Nuclea files for bankruptcy

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PITTSFIELD — Nuclea Biotechnologies, which moved out of its Pittsfield offices earlier this year, has filed for Chapter 7 bankruptcy protection, leaving a significant list of Berkshire creditors in its wake.

The local debtors include the Pittsfield Economic Development Authority, the city of Pittsfield, Berkshire Medical Center, the former North Adams Regional Hospital's laboratory, the Berkshire Gas Co., the owner of Nuclea's former facility on Elm Street, several private businesses and local residents, and three Berkshire County law firms, according to papers filed in U.S. Bankruptcy Court in Delaware.

Nuclea's liabilities could be as high as $10 million, according to the documents.

A hearing in the case is scheduled for Nov. 9.

PEDA, the quasi-public agency charged with the William Stanley Business Park's development, has filed a claim with the court seeking close to $10,000 that Nuclea owes the agency for its share of unpaid rent and utility costs.

The biotech company sublet space from PEDA for its computer operations at the agency's administration building on 81 Kellogg St. from November 2012 before vacating the space at the end of April. Nuclea's sublease with PEDA — the administration building is owned by General Electric — expired this month, said PEDA Executive Director Cory Thurston.

Nuclea also owes the city of Pittsfield $1,521 in property tax revenue, according to records on file in the city tax collector's office. It was not clear whether the city intends to file a claim with the court for that sum. Mayor Linda M. Tyer referred inquiries to City Solicitor Richard M. Dohoney, who could not be reached for comment.

Founded in 2005, Nuclea Biotechnologies developed diagnostic assays and kits used in the early detection and monitoring of biomarkers in oncology and endrocrinology. Nuclea's HER2 Neu License, also know as the Serum HERS2 IVD ELISA diagnostic kit, is a highly regarded means for testing for metastatic breast cancer, according to court documents.

Filing for bankruptcy protection under Chapter 7 of the federal bankruptcy code allows financially troubled entities to forgive some debts, but requires them to sell a variety of personal assets — a process known as liquidation — to repay as many of its remaining debts as possible. Creditors are repaid in order of priority, with secured debtors receiving payment first.

The court is required to appoint a trustee to oversee assets in a Chapter 7 bankruptcy case, according to Pittsfield Attorney Jack Houghton Jr., the Chapter 7 bankruptcy trustee for Berkshire County.

"His job is to marshal or pull together all the assets as they might be, liquidate them into cash, and bring that altogether," Houghton said.

Don A. Breskone, the attorney appointed as the trustee in the case, said while Nuclea has ceased operations and no longer has employees, it continues to hold "potentially valuable intellectual property," including its HER2Neu license.

Breskone, of Wilmington, Del., is interested in marketing and selling Nuclea's intellectual property and other assets, court documents indicate.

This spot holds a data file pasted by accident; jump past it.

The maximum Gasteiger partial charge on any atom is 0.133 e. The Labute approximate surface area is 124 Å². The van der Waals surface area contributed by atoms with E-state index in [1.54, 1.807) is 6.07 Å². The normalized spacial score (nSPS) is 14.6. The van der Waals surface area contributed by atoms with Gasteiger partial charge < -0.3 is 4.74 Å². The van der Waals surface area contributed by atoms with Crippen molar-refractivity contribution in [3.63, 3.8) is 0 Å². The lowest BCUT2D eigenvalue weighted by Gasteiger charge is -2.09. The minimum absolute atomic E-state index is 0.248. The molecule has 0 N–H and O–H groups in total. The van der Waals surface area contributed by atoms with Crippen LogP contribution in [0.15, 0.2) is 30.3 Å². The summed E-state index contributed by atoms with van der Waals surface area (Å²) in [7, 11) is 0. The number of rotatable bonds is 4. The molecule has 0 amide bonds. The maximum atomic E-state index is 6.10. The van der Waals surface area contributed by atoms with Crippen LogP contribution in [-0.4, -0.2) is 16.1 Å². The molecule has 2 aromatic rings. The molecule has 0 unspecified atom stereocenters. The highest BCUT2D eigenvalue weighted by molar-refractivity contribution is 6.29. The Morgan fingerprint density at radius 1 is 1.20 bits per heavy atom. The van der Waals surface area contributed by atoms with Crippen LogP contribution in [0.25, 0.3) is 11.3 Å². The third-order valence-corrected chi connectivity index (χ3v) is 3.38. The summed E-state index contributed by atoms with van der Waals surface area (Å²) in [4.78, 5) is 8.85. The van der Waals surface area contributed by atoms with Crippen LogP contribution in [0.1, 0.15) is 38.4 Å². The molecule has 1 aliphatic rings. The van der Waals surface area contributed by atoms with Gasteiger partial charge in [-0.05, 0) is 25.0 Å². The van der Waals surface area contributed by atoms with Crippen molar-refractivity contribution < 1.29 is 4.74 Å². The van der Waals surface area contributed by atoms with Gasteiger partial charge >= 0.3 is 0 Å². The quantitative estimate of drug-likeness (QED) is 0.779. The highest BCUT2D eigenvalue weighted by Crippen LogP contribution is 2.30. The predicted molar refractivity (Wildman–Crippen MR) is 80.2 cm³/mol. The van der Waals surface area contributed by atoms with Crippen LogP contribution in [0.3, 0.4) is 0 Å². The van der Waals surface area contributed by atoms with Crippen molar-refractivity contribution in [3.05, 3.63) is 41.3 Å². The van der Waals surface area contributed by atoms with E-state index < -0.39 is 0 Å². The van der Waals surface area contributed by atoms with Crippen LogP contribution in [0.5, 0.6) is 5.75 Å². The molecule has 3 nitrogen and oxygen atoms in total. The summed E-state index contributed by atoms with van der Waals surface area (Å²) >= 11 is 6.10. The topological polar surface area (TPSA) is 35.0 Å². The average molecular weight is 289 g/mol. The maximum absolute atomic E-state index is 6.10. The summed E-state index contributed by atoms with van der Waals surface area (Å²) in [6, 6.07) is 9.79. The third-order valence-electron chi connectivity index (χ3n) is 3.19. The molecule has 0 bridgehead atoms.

Nuclea has up to 200 creditors, between $50,000 and $100,000 in assets, and between $1 million and $10 million in liabilities.

Those figures are not unusual in a Chapter 7 bankruptcy filing, Houghton said.

"When you're running a business you generally want your assets to exceed your liabilities and your income to exceed your expenses," Houghton said. "When somebody goes south, you usually look at their income as well as their financial statements. It's sort of like a doctor assessing someone's general health looking at blood tests to detect a high sense of illness.

"You're going to see that on these types of businesses that are fading," Houghton said. "It's not unusual that when you go into Chapter 7 (those figures) are way out of balance."

Once administrative expenses are paid, no funds will be available for distribution to unsecured creditors, the filing states. But Houghton said that procedure can be subject to change, and that if a change does occur a new filing will take place.

"Many times, but not all the time, with a corporation filing that may initially be the case," he said. "But many times it will change."

Nuclea's decision to file for bankruptcy comes after a series of events that began last December when the company's board of directors replaced founder and CEO Patrick J. Muraca, a Pittsfield native, with biotech veteran Donald E. Porgozelski, who left the company soon after.

In January, Nuclea announced that it planned to close a laboratory in Pittsfield while eliminating positions at another company facility in Cambridge.

The company then vacated its Pittsfield operations on Elm Street this spring, and moved its headquarters to Cambridge. Nuclea also maintained operations at Muraca's alma mater, Clark University in Worcester.

The company also ran a student educational initiative, the Nuclea Summer Science Institute, in conjunction with Berkshire Community College for three summers before it ended in 2012.

Contact Tony Dobrowolski at 413 496-6224.


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